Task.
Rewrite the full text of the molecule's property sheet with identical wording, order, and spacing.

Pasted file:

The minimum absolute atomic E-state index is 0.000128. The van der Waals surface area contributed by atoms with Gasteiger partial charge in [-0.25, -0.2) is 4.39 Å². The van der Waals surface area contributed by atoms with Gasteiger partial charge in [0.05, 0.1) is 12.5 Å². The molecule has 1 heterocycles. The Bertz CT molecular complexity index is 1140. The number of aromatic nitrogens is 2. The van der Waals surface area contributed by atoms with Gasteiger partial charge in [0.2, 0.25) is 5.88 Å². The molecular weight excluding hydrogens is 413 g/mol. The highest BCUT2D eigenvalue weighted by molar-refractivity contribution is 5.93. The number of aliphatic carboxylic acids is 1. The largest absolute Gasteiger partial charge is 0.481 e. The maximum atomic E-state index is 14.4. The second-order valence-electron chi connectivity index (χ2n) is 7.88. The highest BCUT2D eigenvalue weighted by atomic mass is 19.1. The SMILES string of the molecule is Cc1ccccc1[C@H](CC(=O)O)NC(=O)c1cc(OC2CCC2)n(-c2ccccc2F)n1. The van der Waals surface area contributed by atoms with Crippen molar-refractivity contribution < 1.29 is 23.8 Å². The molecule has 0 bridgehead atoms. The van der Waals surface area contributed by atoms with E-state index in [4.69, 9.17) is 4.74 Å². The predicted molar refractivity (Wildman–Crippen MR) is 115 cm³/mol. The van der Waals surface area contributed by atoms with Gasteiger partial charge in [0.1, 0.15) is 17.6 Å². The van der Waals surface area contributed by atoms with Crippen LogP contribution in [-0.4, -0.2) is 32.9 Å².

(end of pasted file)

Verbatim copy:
The minimum absolute atomic E-state index is 0.000128. The van der Waals surface area contributed by atoms with Gasteiger partial charge in [-0.25, -0.2) is 4.39 Å². The van der Waals surface area contributed by atoms with Gasteiger partial charge in [0.05, 0.1) is 12.5 Å². The molecule has 1 heterocycles. The Bertz CT molecular complexity index is 1140. The number of aromatic nitrogens is 2. The van der Waals surface area contributed by atoms with Gasteiger partial charge in [0.2, 0.25) is 5.88 Å². The molecular weight excluding hydrogens is 413 g/mol. The highest BCUT2D eigenvalue weighted by molar-refractivity contribution is 5.93. The number of aliphatic carboxylic acids is 1. The largest absolute Gasteiger partial charge is 0.481 e. The maximum atomic E-state index is 14.4. The second-order valence-electron chi connectivity index (χ2n) is 7.88. The highest BCUT2D eigenvalue weighted by atomic mass is 19.1. The SMILES string of the molecule is Cc1ccccc1[C@H](CC(=O)O)NC(=O)c1cc(OC2CCC2)n(-c2ccccc2F)n1. The van der Waals surface area contributed by atoms with Crippen molar-refractivity contribution < 1.29 is 23.8 Å². The molecule has 0 bridgehead atoms. The van der Waals surface area contributed by atoms with E-state index in [4.69, 9.17) is 4.74 Å². The predicted molar refractivity (Wildman–Crippen MR) is 115 cm³/mol. The van der Waals surface area contributed by atoms with Gasteiger partial charge in [0.1, 0.15) is 17.6 Å². The van der Waals surface area contributed by atoms with Crippen LogP contribution in [-0.4, -0.2) is 32.9 Å².